The above embodiments are more fully explained by means of the following example.
In the embodiments of FIG. 1 the source used is a gallium phosphide light emitting diode (LED) producing a yellow-green output (Western Electric 530 B). The lens of the LED was removed to allow better light coupling to the optical fiber bundle, and the LED was butted directly against the fiber bundle. The peak output of this LED is approximately 560 nanometers. The output falls to approximately one-half the peak value at 550 and 575 nanometers. The detector is a planar diffused silicon PIN photodiode. The maximum spectral response is at approximately 850 nanometers, with the response at 560 nanometers being approximately 70 percent of the maximum (PIN-10DP United Detector Technology, Inc.). The optical fiber is a bundle of approximately 400 individual fibers having diameters of approximately 0.076 millimeters (Dolan-Jenner Industries, type EK 15). The diameter of the branches of the bundle is approximately 1.2 millimeters, whereas the diameter of the combined bundle is approximately 1.6 millimeters. The individual fibers carrying the transmitted and reflected light are randomly scattered throughout the combined bundle. The transmission spectrum of this fiber bundle is at maximum at about 520 nanometers. The cone of acceptance of each fiber in the bundle (115) is approximately 67 degrees. The cone of illumination from each of the fibers carrying transmitted light (116) is also approximately 67 degrees with the LED source used. The output of the photodetector is a maximum to the light from the light emitting diode when the spacing d is approximately 0.25 millimeters. The distance d which produces maximum output depends, among other things, on the aforementioned angle of the cone of illumination and the angle of the cone of acceptance of the optical fibers used. Although a certain variation in spacing is possible, it is desirable to operate at the spacing producing maximum output. This minimizes the variation in the reflected light due to small variations in the distance from the sample, as may occur on a production line. In the present example, a spacing from 0.125 to 0.50 millimeters produces an output level within 10 percent of the maximum, obtained at 0.25 millimeters, for all five samples of Table I. The sensitivity of this arrangement is such that the "acceptable" samples II and III produce an inspection detector output that is within a factor of 5 of the output produced by sample I. However, the "unacceptable" samples IV and V produce an output approximately a factor of 10 or more below that of sample I. Thus, a clear distinction between acceptable and unacceptable surfaces is obtained.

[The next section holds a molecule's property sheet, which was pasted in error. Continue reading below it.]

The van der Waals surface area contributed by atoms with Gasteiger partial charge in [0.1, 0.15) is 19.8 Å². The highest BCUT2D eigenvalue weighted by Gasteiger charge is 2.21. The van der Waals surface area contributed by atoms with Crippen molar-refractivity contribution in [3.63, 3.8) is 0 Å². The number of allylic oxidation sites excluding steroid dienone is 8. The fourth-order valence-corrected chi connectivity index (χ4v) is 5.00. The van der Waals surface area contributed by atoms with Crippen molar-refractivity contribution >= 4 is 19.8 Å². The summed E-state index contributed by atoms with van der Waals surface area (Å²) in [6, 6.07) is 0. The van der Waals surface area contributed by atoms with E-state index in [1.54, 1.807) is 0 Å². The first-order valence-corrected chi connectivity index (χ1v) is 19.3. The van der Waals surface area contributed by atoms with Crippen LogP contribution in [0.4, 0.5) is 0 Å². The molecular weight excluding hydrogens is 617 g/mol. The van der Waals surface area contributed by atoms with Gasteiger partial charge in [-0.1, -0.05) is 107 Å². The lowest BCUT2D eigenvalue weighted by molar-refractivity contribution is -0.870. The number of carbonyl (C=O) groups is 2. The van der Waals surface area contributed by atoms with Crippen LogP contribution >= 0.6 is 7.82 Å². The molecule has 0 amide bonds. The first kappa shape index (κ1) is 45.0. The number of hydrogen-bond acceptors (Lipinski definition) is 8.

It can thus be seen that a fiber bundle with an LED light source is a practical system for monitoring the color of gold deposits on a production plating line. Of course other light sources can be used, such as a broadband source, typically tungsten, as noted in FIG. 3, with an appropriate filter or filters in the transmitted or reflected light paths to obtain the desired wavelength response. A filter having a transmission peak centered in the 450-575 nanometer range would typically be bluish-green, green, or yellowish-green. Alternately, two light sources of the appropriate wavelengths can be used in the embodiment of FIG. 3. In addition, various other detectors, such as phototransistors, photocells, photoresistors, etc., can be used instead of the photodiode listed in the above example.
Instead of, or in addition to, tailoring the source to produce the desired wavelengths, the wavelength response of the detector or the transmission spectrum of the optical fiber bundle can be used to obtain the desired overall wavelength response to the reflected light. The overall wavelength response of the system is obtained by integrating the product of the source output spectrum, the detector response spectrum, and the optical path transmission spectrum over a given wavelength range. As used herein, the "source output spectrum" is the optical power output of the source per unit wavelength as a function of wavelength, and the "detector response spectrum" is the output signal amplitude of the detector for a unit of incident illumination power as a function of illumination wavelength. The "optical path transmission spectrum" represents the transmissivity of the optical path as a function of wavelength, including the effects of filters and optical fibers, if any, but excluding the effects of the source, gold surface, and detector. For practicing the present invention, it is sufficient if the overall wavelength response in the range 450-575 nanometers is greater by at least a factor of 2 than the overall wavelength response for all wavelengths outside this range. The embodiment of the above Example has an overall wavelength response in the 450-575 nonometer range that is about a factor of 3 greater than its overall wavelength response to all wavelengths outside this range.